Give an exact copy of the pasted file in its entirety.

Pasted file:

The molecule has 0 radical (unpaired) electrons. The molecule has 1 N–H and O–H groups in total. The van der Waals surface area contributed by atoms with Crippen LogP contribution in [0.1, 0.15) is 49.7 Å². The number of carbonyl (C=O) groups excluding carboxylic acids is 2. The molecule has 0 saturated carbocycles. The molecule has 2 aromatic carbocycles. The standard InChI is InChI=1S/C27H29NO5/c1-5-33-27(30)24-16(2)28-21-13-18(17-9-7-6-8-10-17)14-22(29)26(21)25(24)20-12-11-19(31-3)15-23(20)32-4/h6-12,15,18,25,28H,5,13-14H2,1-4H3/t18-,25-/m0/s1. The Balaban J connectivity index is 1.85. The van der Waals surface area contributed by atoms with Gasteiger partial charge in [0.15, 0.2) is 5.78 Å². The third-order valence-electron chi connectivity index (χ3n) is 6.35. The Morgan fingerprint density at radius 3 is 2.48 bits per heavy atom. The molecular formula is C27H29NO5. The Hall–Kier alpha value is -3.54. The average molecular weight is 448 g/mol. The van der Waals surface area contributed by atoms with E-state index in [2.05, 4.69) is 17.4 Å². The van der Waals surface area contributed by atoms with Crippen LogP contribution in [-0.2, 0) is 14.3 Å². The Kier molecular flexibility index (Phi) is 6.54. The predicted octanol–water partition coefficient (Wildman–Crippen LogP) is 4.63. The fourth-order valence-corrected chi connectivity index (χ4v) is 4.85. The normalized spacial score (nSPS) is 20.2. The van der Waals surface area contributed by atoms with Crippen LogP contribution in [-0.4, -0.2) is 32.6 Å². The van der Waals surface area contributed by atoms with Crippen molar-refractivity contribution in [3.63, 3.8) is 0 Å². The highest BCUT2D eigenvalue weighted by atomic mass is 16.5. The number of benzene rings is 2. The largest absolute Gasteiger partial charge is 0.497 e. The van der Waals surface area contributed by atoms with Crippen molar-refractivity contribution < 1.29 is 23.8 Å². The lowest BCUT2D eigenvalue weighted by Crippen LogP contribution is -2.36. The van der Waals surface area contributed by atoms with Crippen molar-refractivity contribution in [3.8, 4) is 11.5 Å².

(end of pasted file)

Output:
The molecule has 0 radical (unpaired) electrons. The molecule has 1 N–H and O–H groups in total. The van der Waals surface area contributed by atoms with Crippen LogP contribution in [0.1, 0.15) is 49.7 Å². The number of carbonyl (C=O) groups excluding carboxylic acids is 2. The molecule has 0 saturated carbocycles. The molecule has 2 aromatic carbocycles. The standard InChI is InChI=1S/C27H29NO5/c1-5-33-27(30)24-16(2)28-21-13-18(17-9-7-6-8-10-17)14-22(29)26(21)25(24)20-12-11-19(31-3)15-23(20)32-4/h6-12,15,18,25,28H,5,13-14H2,1-4H3/t18-,25-/m0/s1. The Balaban J connectivity index is 1.85. The van der Waals surface area contributed by atoms with Gasteiger partial charge in [0.15, 0.2) is 5.78 Å². The third-order valence-electron chi connectivity index (χ3n) is 6.35. The Morgan fingerprint density at radius 3 is 2.48 bits per heavy atom. The molecular formula is C27H29NO5. The Hall–Kier alpha value is -3.54. The average molecular weight is 448 g/mol. The van der Waals surface area contributed by atoms with E-state index in [2.05, 4.69) is 17.4 Å². The van der Waals surface area contributed by atoms with Crippen LogP contribution in [-0.2, 0) is 14.3 Å². The Kier molecular flexibility index (Phi) is 6.54. The predicted octanol–water partition coefficient (Wildman–Crippen LogP) is 4.63. The fourth-order valence-corrected chi connectivity index (χ4v) is 4.85. The normalized spacial score (nSPS) is 20.2. The van der Waals surface area contributed by atoms with Crippen LogP contribution in [-0.4, -0.2) is 32.6 Å². The van der Waals surface area contributed by atoms with Crippen molar-refractivity contribution in [3.63, 3.8) is 0 Å². The highest BCUT2D eigenvalue weighted by atomic mass is 16.5. The number of benzene rings is 2. The largest absolute Gasteiger partial charge is 0.497 e. The van der Waals surface area contributed by atoms with Crippen molar-refractivity contribution < 1.29 is 23.8 Å². The lowest BCUT2D eigenvalue weighted by Crippen LogP contribution is -2.36. The van der Waals surface area contributed by atoms with Crippen molar-refractivity contribution in [3.8, 4) is 11.5 Å².